Feeling his fist begin to clench, Reil breathed his anger out, instantly feeling the stresses leave him and his muscles unclench. It was a technique his father had taught him as a child when he had his temper tantrums. He taught him to view all his problems as gusts of wind, and to pull them all together in his cheeks, then blow them out of his mouth. At first it did nothing but distract him from whatever it was he was throwing a tantrum about, which Reil believed was the whole purpose to begin with. But after years of practice, Reil could bring himself from a state of near blind rage to a controllable level of anger, bordering on the calm.
“Sigil for your thoughts?” Cent cast a cool look at Reil, he looked to be as deep in thought as Reil.
“You probably already know,” Reil held back a curse as he nearly stubbed his toe on a piece of metal piping. “Hard to think of much else after a bomb like that.”
Cent huffed a laugh, “Sorry about that one, it all just came rushing out.”
“No apologies needed, actually, I want to talk about it,” Reil lept up onto a low hanging piece of piping and sat on it, motioning with his hand to the air conditioning unit opposite him. “We’ll get to Victoria’s later. Like you said, we’ve earned a break.”
Cent lifted himself onto the unit, shifting on the uncomfortable metal. “Alright, let’s have at it then.”
“How do you figure out what you want? You’re always so confident, Cent. You know your Heart shares my Light, but I can’t help but be jealous. Without the Thief House, I don’t know what to do. Rising through the ranks, training, stealing… that was my direction. Now? Well I don’t really know anymore,” Reil ran a hand through his hair to keep down the shaking. “You took it with such stride, had the thought to raid the infirmary, saved me, and now you’re ready to move on to whatever comes next. How do you do it?”
“I’m not the best person to compare yourself to, Reil. Sure I look fine on the outside, but it’s just that I don’t show my worry the same way you do,” Cent blew hair out of his face and looked up at the thin line of blue sky shining through the narrow opening between the buildings on either side of them. There was a long pause, while Reil looked at his friend and wondered what he meant. Finally, Cent leveled his stare and took a breath, “I’m terrified Reil. Of all of this. The House was my rock, it lit my path in every aspect of life. I thought I had everything figured out, thought I was being so righteous, always giving to the poor. But what was I? A low life thief who thought helping out the homeless somehow balanced my line of work? And what line of work, I couldn’t even finish a mission without my feelings getting in the way. Reil, I’m a failure. And one of the biggest reasons I want to enlist is because if I fail then, at least it’ll be the blame of whoever is commanding me. And maybe by fighting in this war, maybe I’ll stop being so childish. Reil, I’m more lost than you. In fact I’ve always looked up to you. From the beginning you knew what you wanted and how to get it. You wanted to be happy, and you did it. You were the star of the House, Quentin’s favorite thief, and the youngest to be nominated for Squad Leader. Every time you came home, it was with a big smile on your face and a bag of loot. To me, you were always the confident one.”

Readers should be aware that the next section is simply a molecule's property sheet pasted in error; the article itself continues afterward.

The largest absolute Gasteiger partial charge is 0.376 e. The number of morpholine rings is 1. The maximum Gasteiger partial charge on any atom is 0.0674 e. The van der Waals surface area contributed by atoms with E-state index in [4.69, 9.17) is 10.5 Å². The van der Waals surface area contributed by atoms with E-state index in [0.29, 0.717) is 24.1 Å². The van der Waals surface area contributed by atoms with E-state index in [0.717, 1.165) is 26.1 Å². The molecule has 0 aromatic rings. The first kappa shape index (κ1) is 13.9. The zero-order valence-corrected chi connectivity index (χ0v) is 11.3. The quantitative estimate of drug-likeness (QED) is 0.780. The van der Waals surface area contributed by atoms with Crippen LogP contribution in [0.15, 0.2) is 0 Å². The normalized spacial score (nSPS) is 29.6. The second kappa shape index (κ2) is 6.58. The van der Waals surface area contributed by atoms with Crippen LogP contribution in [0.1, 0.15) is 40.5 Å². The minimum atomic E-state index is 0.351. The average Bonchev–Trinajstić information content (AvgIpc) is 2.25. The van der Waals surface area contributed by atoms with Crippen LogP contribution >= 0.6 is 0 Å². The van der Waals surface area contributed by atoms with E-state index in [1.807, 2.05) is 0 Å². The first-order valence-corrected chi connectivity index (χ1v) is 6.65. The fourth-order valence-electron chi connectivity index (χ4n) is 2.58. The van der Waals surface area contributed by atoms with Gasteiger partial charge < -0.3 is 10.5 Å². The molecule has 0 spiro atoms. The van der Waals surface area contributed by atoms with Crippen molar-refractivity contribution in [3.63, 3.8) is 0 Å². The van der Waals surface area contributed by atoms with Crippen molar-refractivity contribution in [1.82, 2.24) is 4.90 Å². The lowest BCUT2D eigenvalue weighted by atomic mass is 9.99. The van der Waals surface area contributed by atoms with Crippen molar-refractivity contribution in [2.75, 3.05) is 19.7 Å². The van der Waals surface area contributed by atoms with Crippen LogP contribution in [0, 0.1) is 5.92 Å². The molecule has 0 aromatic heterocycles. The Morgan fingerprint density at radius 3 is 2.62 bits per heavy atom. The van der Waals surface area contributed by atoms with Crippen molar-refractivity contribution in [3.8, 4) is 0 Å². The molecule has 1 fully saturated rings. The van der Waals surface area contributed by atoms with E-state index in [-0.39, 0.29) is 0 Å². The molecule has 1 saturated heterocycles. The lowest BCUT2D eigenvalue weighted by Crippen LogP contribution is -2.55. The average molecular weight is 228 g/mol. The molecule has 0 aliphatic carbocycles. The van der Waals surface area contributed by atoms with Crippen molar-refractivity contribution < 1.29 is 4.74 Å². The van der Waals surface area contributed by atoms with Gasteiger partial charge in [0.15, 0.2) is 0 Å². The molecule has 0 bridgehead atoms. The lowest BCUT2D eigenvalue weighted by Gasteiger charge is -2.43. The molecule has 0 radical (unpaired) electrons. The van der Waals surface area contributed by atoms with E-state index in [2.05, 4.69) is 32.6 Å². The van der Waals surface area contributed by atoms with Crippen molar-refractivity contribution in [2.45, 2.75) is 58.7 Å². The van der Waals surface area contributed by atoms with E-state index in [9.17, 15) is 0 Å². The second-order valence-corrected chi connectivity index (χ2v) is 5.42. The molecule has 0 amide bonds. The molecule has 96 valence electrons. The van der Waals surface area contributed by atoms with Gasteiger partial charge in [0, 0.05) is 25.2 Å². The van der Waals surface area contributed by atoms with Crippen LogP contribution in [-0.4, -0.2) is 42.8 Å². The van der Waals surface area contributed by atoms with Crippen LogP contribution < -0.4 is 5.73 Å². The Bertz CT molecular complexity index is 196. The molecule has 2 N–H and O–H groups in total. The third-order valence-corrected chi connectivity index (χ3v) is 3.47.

Reil swapped his wide-eyed stare between Cent and the sky over and over as he tried to process what he was just told.
“Well, now that I’ve poured out more than my share of my Heart, how’s about we get to Victoria’s? Today’s a big day for the harbor and it’ll only get harder to get through the crowds if we wait until afternoon.” Without waiting for an answer, Cent was back on his feet and headed off, clearly ready to change the subject. Reil couldn’t be sure in the dim lighting, but he thought he saw flowering blushes streaking Cent’s face.
Reil didn’t want to embarrass his friend after such an open and trusting conversation, so he let the blushing slide and agreed, “Yeah, and the sooner we get there, the sooner we get some silver.” His usual excitement wasn’t in his voice though, Reil was still in a bit of a shock after what Cent had said to him. Cent? Looking up to me? Reil could hardly stifle a laugh.
“Oh quit that goofy laugh of yours. And hurry it up, you walk through alleyways like a drunkard.” Cent took the lead and rushed through the alley not stopping to motion his friend to follow.
Reil smiled, happy to see that at least some of the tension had left the air. He hurried after Cent, feeling surprisingly better after the conversation. Cent had a point too; with the trade going on in the harbor, getting anywhere in the sprawling city would be impossible if they didn’t get there soon.